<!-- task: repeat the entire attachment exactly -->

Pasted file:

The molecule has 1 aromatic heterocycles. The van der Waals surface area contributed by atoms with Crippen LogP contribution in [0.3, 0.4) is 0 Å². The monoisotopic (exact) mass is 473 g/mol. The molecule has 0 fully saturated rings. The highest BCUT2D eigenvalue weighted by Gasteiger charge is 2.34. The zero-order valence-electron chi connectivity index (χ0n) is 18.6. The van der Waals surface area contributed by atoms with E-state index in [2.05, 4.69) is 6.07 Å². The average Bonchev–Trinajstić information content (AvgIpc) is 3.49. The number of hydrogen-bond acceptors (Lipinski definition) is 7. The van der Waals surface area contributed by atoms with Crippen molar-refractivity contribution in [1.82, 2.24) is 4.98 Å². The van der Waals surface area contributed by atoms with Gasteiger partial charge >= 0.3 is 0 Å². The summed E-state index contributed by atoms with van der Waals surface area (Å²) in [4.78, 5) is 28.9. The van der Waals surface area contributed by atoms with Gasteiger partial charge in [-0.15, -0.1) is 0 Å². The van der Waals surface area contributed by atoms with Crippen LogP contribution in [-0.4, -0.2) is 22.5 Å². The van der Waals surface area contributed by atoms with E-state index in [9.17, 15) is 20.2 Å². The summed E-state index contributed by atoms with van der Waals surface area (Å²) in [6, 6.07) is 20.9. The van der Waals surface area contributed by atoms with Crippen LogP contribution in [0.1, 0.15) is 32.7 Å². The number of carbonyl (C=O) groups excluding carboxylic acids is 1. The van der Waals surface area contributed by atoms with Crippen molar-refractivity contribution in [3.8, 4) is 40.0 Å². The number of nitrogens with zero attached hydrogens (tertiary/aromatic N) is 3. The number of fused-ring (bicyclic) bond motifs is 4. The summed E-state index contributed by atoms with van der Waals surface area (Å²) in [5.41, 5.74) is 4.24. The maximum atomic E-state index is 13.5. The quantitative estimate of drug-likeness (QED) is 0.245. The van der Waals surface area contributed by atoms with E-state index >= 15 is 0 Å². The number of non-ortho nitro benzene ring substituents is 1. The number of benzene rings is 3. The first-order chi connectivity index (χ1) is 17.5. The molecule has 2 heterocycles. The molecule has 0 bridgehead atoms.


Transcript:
The molecule has 1 aromatic heterocycles. The van der Waals surface area contributed by atoms with Crippen LogP contribution in [0.3, 0.4) is 0 Å². The monoisotopic (exact) mass is 473 g/mol. The molecule has 0 fully saturated rings. The highest BCUT2D eigenvalue weighted by Gasteiger charge is 2.34. The zero-order valence-electron chi connectivity index (χ0n) is 18.6. The van der Waals surface area contributed by atoms with E-state index in [2.05, 4.69) is 6.07 Å². The average Bonchev–Trinajstić information content (AvgIpc) is 3.49. The number of hydrogen-bond acceptors (Lipinski definition) is 7. The van der Waals surface area contributed by atoms with Crippen molar-refractivity contribution in [1.82, 2.24) is 4.98 Å². The van der Waals surface area contributed by atoms with Gasteiger partial charge >= 0.3 is 0 Å². The summed E-state index contributed by atoms with van der Waals surface area (Å²) in [4.78, 5) is 28.9. The van der Waals surface area contributed by atoms with Gasteiger partial charge in [-0.15, -0.1) is 0 Å². The van der Waals surface area contributed by atoms with Crippen LogP contribution in [-0.4, -0.2) is 22.5 Å². The van der Waals surface area contributed by atoms with E-state index in [9.17, 15) is 20.2 Å². The summed E-state index contributed by atoms with van der Waals surface area (Å²) in [6, 6.07) is 20.9. The van der Waals surface area contributed by atoms with Crippen LogP contribution in [0.1, 0.15) is 32.7 Å². The number of carbonyl (C=O) groups excluding carboxylic acids is 1. The van der Waals surface area contributed by atoms with Crippen molar-refractivity contribution in [3.8, 4) is 40.0 Å². The number of nitrogens with zero attached hydrogens (tertiary/aromatic N) is 3. The number of fused-ring (bicyclic) bond motifs is 4. The summed E-state index contributed by atoms with van der Waals surface area (Å²) in [5.41, 5.74) is 4.24. The maximum atomic E-state index is 13.5. The quantitative estimate of drug-likeness (QED) is 0.245. The van der Waals surface area contributed by atoms with E-state index >= 15 is 0 Å². The number of non-ortho nitro benzene ring substituents is 1. The number of benzene rings is 3. The first-order chi connectivity index (χ1) is 17.5. The molecule has 2 heterocycles. The molecule has 0 bridgehead atoms.